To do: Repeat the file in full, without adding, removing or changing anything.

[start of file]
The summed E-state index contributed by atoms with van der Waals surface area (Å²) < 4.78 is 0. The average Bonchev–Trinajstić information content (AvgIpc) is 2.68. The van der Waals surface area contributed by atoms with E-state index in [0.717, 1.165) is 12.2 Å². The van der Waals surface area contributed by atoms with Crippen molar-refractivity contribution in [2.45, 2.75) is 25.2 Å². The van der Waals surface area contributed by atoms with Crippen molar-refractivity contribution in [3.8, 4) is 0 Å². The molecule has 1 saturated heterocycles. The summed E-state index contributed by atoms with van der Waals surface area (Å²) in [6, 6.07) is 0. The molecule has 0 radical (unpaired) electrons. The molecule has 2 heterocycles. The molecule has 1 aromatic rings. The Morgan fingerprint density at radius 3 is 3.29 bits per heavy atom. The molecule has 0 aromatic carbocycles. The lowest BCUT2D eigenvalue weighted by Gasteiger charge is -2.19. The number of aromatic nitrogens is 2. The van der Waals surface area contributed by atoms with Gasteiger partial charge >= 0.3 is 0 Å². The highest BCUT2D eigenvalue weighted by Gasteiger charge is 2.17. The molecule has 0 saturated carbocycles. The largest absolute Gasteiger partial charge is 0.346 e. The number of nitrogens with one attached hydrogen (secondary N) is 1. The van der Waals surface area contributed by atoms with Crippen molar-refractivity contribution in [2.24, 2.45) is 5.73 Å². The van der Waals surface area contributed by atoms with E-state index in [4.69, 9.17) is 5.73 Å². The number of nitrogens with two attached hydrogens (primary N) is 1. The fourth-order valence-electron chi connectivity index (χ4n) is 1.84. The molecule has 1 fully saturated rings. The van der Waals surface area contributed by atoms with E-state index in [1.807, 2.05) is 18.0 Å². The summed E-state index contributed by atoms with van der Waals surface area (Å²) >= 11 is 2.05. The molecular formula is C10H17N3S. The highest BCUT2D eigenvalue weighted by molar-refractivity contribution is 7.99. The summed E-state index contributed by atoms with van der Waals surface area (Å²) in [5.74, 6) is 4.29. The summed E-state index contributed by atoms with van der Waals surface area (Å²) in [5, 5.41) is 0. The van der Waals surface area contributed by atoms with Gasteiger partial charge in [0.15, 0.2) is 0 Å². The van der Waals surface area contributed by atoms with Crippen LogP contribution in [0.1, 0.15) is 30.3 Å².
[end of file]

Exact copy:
The summed E-state index contributed by atoms with van der Waals surface area (Å²) < 4.78 is 0. The average Bonchev–Trinajstić information content (AvgIpc) is 2.68. The van der Waals surface area contributed by atoms with E-state index in [0.717, 1.165) is 12.2 Å². The van der Waals surface area contributed by atoms with Crippen molar-refractivity contribution in [2.45, 2.75) is 25.2 Å². The van der Waals surface area contributed by atoms with Crippen molar-refractivity contribution in [3.8, 4) is 0 Å². The molecule has 1 saturated heterocycles. The summed E-state index contributed by atoms with van der Waals surface area (Å²) in [6, 6.07) is 0. The molecule has 0 radical (unpaired) electrons. The molecule has 2 heterocycles. The molecule has 1 aromatic rings. The Morgan fingerprint density at radius 3 is 3.29 bits per heavy atom. The molecule has 0 aromatic carbocycles. The lowest BCUT2D eigenvalue weighted by Gasteiger charge is -2.19. The number of aromatic nitrogens is 2. The van der Waals surface area contributed by atoms with Gasteiger partial charge >= 0.3 is 0 Å². The highest BCUT2D eigenvalue weighted by Gasteiger charge is 2.17. The molecule has 0 saturated carbocycles. The largest absolute Gasteiger partial charge is 0.346 e. The number of nitrogens with one attached hydrogen (secondary N) is 1. The van der Waals surface area contributed by atoms with Crippen molar-refractivity contribution in [2.24, 2.45) is 5.73 Å². The van der Waals surface area contributed by atoms with E-state index in [4.69, 9.17) is 5.73 Å². The number of nitrogens with two attached hydrogens (primary N) is 1. The fourth-order valence-electron chi connectivity index (χ4n) is 1.84. The molecule has 1 fully saturated rings. The van der Waals surface area contributed by atoms with E-state index in [1.807, 2.05) is 18.0 Å². The summed E-state index contributed by atoms with van der Waals surface area (Å²) >= 11 is 2.05. The molecular formula is C10H17N3S. The highest BCUT2D eigenvalue weighted by molar-refractivity contribution is 7.99. The summed E-state index contributed by atoms with van der Waals surface area (Å²) in [5.74, 6) is 4.29. The summed E-state index contributed by atoms with van der Waals surface area (Å²) in [5, 5.41) is 0. The van der Waals surface area contributed by atoms with Gasteiger partial charge in [0.15, 0.2) is 0 Å². The van der Waals surface area contributed by atoms with Crippen LogP contribution in [0.1, 0.15) is 30.3 Å².